We’ve been covering lots of Anne tracks lately, and the music that’s coming out of this artist is pretty kick ass. It’s geared for all you folks ready to throw down on the dance floor, albeit with a slightly different vibe. He’s likely to keep his set pretty heavy with tracks from his recent album, Pulling Chain. Here’s what he had to say before making his way into town, and personally, I think these are some of the best answers we’ve gotten.
I feel like the work of Ian Svenonious is possibly some of the most underrated American music out there. Whether he’s doing work in The Make Up or Nation of Ulysses, or his latest project, Chain and the Gang, every thing he’s done is a must own. I love the way his delivery comes off like an edgy spoken word, while he works in front of the distorted guitar line and metronome-style drumming. The group has their new album, Maximum Rock N’ Roll coming out in April via Radical Elite in the US. Give this a spin.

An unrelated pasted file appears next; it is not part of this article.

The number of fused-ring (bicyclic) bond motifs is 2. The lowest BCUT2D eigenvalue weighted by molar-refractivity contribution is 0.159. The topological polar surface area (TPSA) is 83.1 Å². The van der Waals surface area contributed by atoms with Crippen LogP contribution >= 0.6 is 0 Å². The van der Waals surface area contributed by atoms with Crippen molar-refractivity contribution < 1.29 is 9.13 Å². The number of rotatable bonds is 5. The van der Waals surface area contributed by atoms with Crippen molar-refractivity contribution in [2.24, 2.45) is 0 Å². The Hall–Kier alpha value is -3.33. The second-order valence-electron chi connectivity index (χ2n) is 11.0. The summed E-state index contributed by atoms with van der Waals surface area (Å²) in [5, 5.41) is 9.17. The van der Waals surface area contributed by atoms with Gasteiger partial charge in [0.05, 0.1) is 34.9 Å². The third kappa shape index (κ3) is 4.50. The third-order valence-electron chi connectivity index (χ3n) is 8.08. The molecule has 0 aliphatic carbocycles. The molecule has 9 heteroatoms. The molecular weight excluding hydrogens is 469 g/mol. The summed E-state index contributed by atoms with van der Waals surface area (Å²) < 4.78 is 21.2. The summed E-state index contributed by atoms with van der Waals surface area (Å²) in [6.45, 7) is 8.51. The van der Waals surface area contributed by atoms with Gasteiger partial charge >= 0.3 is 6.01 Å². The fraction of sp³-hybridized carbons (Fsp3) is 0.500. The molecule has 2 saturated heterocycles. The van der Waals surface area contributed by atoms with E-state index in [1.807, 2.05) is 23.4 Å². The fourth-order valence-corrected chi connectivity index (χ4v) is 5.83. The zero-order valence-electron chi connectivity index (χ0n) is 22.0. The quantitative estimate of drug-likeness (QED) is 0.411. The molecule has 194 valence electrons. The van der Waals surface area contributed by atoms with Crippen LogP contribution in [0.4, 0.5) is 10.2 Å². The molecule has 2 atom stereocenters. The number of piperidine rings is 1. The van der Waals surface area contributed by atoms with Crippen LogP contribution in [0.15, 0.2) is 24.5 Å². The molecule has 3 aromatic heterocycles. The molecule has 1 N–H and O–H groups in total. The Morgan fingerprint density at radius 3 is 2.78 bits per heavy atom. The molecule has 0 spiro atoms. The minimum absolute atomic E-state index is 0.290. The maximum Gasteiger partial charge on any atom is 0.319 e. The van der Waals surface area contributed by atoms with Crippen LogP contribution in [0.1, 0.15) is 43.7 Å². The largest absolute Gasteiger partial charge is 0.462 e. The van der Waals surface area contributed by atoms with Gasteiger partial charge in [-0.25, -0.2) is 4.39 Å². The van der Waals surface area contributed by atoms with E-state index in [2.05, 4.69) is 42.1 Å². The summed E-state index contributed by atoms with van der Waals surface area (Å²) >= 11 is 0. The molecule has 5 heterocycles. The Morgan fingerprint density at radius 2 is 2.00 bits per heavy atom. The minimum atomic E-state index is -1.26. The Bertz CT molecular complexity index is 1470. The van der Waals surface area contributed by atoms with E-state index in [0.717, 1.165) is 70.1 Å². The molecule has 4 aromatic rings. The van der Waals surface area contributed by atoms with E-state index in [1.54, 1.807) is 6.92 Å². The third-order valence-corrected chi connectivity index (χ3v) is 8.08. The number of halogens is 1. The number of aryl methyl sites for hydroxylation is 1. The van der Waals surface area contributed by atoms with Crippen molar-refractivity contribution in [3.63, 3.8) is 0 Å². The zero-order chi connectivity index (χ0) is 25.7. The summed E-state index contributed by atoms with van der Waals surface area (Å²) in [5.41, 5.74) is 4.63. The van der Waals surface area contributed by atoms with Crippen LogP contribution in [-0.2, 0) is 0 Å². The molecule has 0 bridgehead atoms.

There are two great things about the resurgence of vinyl production over the last decade: great bands reemerge and great labels pop up. One of my favorite little labels, Cloudberry Records, have signed on to release new music from long silent group, The Haywains. On May 30th we’ll get out our hands on the group’s new EP on May 30th, and it’s definitely going to be as infectious as this track. You’ve got the deep-throated vocals backed by a soft-female bit, all playing to a spritely little bounce. Glad to see this group back at it more regularly after almost a 20 year silence (they came back out in 2012–18 year silence).
Download: The Haywains – It’s Time We Stopped Pretending [MP3]
This German band has been around making records for a long time. When I open a review with something about a bands’ extensive career I usually mean somewhere along the lines of a decade or so, but The Notwist handily defeat this notion through their 20+ year career effort that is still tacking on more releases. 2008’s The Devil, You + Me reminded us all that this band still had it in them, and Close To The Glass looks to repeat that phenomenon.